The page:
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One piece can take a long time

Figure 1

Some pieces can take an hour or two to make. In fact, if all the supplies are in front of me, I can make a pair of earrings in fifteen minutes. But every now and then, I make pieces that can take much, much longer to do for various reasons. For instance, some of you may know that I joined a study group for Kumihimo braids on Facebook. Project number eight was due May 23, 2016. I started working on it at the beginning of May. Two and a half months later, the necklace is finally finished.

First, I had to learn how to do the Kumihimo braid. This is in Beth’s Kemp’s book, Twist, Turn, and Braid. It’s a beaded braid, one more easily done on a marudai than on a foam disk. Once I had the braid done, I wanted to do a beaded bezel around an amazonite stone that matched my colors (Figure 1).

Figure 2

I have taught several classes on how to make a beaded bezel around the cabochon, so I had little trouble with that. But it took two weeks to order and receive this stone from India. The beaded bail was also not going to be much trouble because I have a published pattern for that on my website. I used the same beads that I used in the strand and the cabochon for a good match.

I wanted to keep everything green and white, so I didn’t want to use a silver clasp. Instead, I used a carved bone toggle that took me three months to source and receive from the Philippines. It seemed to take forever to get them. I originally ordered them to use in kits that I’m putting together now for summer sales. The clasp matches perfectly (Figure 2).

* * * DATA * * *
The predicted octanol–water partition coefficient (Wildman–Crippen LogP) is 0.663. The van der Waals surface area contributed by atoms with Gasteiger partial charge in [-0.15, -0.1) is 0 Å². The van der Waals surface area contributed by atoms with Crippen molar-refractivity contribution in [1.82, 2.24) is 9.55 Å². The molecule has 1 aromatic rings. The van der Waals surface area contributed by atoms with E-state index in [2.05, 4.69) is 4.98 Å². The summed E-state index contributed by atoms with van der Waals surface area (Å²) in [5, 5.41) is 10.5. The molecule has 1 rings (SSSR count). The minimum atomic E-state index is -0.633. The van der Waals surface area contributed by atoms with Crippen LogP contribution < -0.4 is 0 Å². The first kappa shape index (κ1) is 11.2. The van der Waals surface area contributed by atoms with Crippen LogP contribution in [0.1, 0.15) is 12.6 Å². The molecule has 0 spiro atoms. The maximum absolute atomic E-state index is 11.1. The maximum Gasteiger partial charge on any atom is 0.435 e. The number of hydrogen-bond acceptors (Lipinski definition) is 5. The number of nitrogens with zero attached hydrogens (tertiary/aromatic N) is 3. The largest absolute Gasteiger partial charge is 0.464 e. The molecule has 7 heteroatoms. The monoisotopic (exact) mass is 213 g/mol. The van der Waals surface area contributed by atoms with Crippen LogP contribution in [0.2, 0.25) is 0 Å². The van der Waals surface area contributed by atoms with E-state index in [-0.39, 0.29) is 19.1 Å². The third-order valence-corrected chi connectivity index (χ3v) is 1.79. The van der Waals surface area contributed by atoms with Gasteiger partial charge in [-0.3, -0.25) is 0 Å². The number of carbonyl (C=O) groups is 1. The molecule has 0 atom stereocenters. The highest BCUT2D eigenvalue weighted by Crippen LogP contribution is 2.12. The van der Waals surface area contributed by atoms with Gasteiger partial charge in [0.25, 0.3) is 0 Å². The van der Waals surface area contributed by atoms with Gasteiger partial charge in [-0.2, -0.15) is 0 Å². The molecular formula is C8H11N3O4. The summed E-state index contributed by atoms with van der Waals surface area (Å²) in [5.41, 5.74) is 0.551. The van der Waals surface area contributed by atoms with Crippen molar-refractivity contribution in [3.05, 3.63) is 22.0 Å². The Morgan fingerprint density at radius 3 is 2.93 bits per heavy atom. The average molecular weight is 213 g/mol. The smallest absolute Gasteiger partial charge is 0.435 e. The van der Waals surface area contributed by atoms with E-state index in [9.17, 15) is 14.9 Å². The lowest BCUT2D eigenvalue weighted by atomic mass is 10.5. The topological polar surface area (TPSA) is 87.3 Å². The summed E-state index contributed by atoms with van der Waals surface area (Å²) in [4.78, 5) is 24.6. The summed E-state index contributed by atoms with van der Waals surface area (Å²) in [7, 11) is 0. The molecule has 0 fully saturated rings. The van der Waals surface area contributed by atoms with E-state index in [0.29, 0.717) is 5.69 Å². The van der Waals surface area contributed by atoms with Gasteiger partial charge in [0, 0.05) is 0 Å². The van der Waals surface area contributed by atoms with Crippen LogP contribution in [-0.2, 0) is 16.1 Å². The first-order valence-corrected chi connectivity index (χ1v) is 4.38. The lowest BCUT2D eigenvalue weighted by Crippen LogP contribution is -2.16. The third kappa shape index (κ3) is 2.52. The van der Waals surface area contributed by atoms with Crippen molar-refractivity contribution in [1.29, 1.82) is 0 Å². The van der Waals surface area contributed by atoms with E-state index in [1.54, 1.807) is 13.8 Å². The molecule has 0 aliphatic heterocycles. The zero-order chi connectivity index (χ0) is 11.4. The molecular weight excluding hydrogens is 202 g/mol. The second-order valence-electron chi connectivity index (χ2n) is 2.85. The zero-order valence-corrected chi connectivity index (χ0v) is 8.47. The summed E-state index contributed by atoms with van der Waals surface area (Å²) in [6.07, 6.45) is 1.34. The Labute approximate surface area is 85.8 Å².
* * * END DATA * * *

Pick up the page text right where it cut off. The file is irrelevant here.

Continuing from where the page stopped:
Figure 3

You may notice that in an attempt to keep everything either white or green, I did not attach the custom art class endcaps with silver wire. Instead, I used white Parawire craft wire. The endcaps were ones that I stumbled upon on Etsy. They are handcrafted by Kat Newman, who lives in the UK, who sells them in her store, BeadsbyKat. These took two weeks to order and receive.

So, as you can imagine, this necklace sat on my work table for quite some time, with me finishing it as the materials came in from India, the UK, the Philippines, and China (that’s where I got the rattail).

A full look at the necklace shows different ways that it can be worn (Figure 3). I consider this the traditional way.

Figure 4

However, anyone who would want to have an asymmetrical look to show off the endcaps and the clasp could wear it by moving the bail (which, by the way, is removable). I have short hair so I usually don’t wear things this way (Figure 4).

So, if you want to get your piece just right to match your vision of what it could be, don’t be hasty in choosing your materials. While you’re waiting for things to come in from around the world, you can always make a pair of earrings.

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